Photographers Gallery

In Darkness Visible at The Photographers’ Gallery presents the new body of work by Nicholas Hughes. These dark brooding photographs combine an experience of pure aesthetic pleasure with an ambiguous discomfort: there is no denying the uncomplicated, flawless beauty of these works, however, lurking behind this beauty one can detect both sorrow and foreboding. The images stir up a sense of admiration and wonderment before the phenomenon of nature, however the imagination feels inadequate to comprehend the idea of nature as a whole, and so an uneasy mental agitation ensues.

The images are divided into two verses: Verse I, which presents forested spaces, and Verse II, which presents seascapes. Both verses have a sense of quiet removal. The complete lack of human presence reduces any notions of synthetic ‘noise’ and thus discloses a hushed contemplation.

Verse I was generated from numerous visits to green spaces in central London capturing images of what Hughes describes as the ‘ghosts of trees’. We are brought to consider what remains of nature within the city environment; of the effects of human development. Verse II, the series of seascapes has sensitive connections to the paintings of J.M.W Turner: the ocean provokes ideas concerning the magnitude and limitlessness of nature in comparison to the finitude of human presence. Rather than employing digital means, these photographs are captured using a traditional large format camera using only the natural light available. Although traditional methods of photography have much room for human intervention, this methodology appears to be more sympathetic to the complexion of Hughes’ work: the non-digital approach strikes one as being more organic.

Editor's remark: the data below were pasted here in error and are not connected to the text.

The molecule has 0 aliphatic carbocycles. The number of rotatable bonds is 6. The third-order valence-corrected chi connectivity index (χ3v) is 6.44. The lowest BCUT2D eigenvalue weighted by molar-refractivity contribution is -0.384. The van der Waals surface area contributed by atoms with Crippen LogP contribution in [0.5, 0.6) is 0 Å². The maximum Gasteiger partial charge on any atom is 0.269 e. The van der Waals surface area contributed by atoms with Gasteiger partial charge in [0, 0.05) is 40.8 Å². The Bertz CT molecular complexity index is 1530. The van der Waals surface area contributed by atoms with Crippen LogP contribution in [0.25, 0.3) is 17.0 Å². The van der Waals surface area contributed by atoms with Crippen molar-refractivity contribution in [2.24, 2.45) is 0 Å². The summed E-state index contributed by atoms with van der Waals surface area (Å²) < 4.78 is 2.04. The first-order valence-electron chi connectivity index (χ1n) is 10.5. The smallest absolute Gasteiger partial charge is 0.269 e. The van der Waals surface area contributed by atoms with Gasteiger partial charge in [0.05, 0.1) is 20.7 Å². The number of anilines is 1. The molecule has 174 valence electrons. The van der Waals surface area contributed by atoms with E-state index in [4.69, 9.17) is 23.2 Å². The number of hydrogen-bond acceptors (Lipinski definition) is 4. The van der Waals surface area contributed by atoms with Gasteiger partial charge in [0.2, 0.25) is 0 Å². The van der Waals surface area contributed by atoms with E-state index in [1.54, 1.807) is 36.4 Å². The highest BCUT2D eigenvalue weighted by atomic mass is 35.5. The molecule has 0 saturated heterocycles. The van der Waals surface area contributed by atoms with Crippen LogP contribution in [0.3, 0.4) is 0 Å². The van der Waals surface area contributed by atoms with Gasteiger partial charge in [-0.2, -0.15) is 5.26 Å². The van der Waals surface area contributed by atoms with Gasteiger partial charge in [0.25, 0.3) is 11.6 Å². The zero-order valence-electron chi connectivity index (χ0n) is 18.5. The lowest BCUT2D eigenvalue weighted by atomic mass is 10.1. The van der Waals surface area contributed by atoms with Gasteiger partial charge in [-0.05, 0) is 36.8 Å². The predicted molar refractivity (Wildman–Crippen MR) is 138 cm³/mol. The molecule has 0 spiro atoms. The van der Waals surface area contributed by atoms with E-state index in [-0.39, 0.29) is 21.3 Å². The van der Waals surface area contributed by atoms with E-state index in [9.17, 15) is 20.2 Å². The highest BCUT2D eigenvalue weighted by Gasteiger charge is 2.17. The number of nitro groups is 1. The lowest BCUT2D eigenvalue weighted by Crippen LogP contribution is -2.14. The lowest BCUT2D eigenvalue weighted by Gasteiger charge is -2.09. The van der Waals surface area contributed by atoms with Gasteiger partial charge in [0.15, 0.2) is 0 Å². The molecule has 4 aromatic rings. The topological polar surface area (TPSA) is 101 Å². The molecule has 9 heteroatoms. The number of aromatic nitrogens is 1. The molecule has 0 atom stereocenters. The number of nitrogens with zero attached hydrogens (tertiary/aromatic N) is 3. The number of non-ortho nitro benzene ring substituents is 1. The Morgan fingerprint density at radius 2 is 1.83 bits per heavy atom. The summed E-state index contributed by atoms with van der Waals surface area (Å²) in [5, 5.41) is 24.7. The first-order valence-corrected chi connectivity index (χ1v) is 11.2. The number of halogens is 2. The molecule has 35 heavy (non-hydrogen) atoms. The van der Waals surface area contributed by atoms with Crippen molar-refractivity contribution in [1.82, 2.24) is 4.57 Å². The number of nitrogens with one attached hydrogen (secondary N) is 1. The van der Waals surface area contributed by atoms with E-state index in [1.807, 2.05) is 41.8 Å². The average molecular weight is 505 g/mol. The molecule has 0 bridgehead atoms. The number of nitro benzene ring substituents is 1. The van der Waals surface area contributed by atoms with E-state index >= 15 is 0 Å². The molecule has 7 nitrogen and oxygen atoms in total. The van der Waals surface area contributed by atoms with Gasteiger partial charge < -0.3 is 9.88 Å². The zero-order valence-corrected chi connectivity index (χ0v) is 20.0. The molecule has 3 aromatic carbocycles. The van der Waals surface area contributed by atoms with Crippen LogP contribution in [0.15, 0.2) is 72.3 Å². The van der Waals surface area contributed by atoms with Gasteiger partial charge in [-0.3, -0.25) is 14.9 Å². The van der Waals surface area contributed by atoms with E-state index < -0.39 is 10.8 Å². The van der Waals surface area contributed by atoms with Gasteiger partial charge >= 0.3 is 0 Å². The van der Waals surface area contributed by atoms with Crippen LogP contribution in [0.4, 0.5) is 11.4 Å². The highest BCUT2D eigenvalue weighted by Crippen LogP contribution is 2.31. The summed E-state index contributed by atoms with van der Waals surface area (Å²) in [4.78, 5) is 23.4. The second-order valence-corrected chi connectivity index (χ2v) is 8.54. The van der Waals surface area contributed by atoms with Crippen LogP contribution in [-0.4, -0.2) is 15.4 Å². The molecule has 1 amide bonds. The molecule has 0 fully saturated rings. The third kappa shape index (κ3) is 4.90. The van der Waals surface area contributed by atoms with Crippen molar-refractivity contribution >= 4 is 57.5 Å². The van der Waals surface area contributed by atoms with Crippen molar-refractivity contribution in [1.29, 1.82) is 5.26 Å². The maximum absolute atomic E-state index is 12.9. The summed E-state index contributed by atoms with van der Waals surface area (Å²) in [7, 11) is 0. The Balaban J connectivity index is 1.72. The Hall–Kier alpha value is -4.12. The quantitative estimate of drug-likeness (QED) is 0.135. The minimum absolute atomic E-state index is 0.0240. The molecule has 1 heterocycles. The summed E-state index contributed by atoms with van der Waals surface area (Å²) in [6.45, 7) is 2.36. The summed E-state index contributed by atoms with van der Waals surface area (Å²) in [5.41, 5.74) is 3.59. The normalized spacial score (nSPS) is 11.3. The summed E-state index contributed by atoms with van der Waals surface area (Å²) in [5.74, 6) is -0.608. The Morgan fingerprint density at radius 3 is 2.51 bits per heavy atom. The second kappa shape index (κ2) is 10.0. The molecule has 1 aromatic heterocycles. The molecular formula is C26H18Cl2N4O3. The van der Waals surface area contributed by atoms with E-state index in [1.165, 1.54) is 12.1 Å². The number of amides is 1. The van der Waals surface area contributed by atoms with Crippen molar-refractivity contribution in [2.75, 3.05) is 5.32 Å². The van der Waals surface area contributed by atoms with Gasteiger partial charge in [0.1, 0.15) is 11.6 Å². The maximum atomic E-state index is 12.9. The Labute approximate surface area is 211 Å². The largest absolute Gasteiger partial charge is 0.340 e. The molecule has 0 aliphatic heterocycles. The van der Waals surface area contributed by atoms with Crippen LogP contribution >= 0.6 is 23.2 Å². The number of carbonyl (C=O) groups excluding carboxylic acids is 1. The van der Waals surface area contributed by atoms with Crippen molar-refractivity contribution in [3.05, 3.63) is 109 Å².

Whereas the forested spaces are still and disquieting, the seascapes are overwhelming and unsettled. Both bodies of work are strong and yet intrinsically delicate. Although nature can be unruly, it is evident from Verse I that man has the ability to enforce his power over the landscape and to threaten nature. Conversely, the seascapes of Verse II remind one of how powerful nature can be in comparison to human capability. Both verses give rise to varied experiences, ranging from pure aesthetic contemplation, to a mental agitation familiar with the sublime, through to considerations regarding man’s impact on the environment, to introspection, and a sense of wonderment before nature.

When considering notions of the finitude and infinitude of nature, what is particularly interesting about these works are the decisions that Hughes has had to make regarding the inclusion and exclusion of information. There is, of course, the conscious decision to exclude all human presence, however there is also the decision of where the boundary of the image is drawn: the point at which Hughes allows the shutter to close and contain a moment of nature. By focusing on boundaries, Hughes is recognising the existence of limits – both human and natural.

One’s response to both verses is primarily emotional rather than analytical, resulting in a subjective comprehension. The ideas generated by Verse I are within human apprehension – there is a focal point upon which we can fix our ideas. The horizon offers space away from crowding, space for quiet contemplation, and one is reminded that nature holds something mystical that synthetic city life does not. In regarding Verse II we move beyond the concept of nature to find within our mind the inadequacy to comprehend the ideas brought forth. There is no focal point – purely the roaming, vast and mighty ocean. It is not so much the existence of nature, but rather what is done with the presentation of nature within one’s mind. One cognises oneself in the state of contemplation and reflects back within oneself: The mind feels it’s own state.

The paradox of these works is that they both deny and imply containment: a fundamental element of photography is the containment of an image, however, these works move far beyond their framed parameters.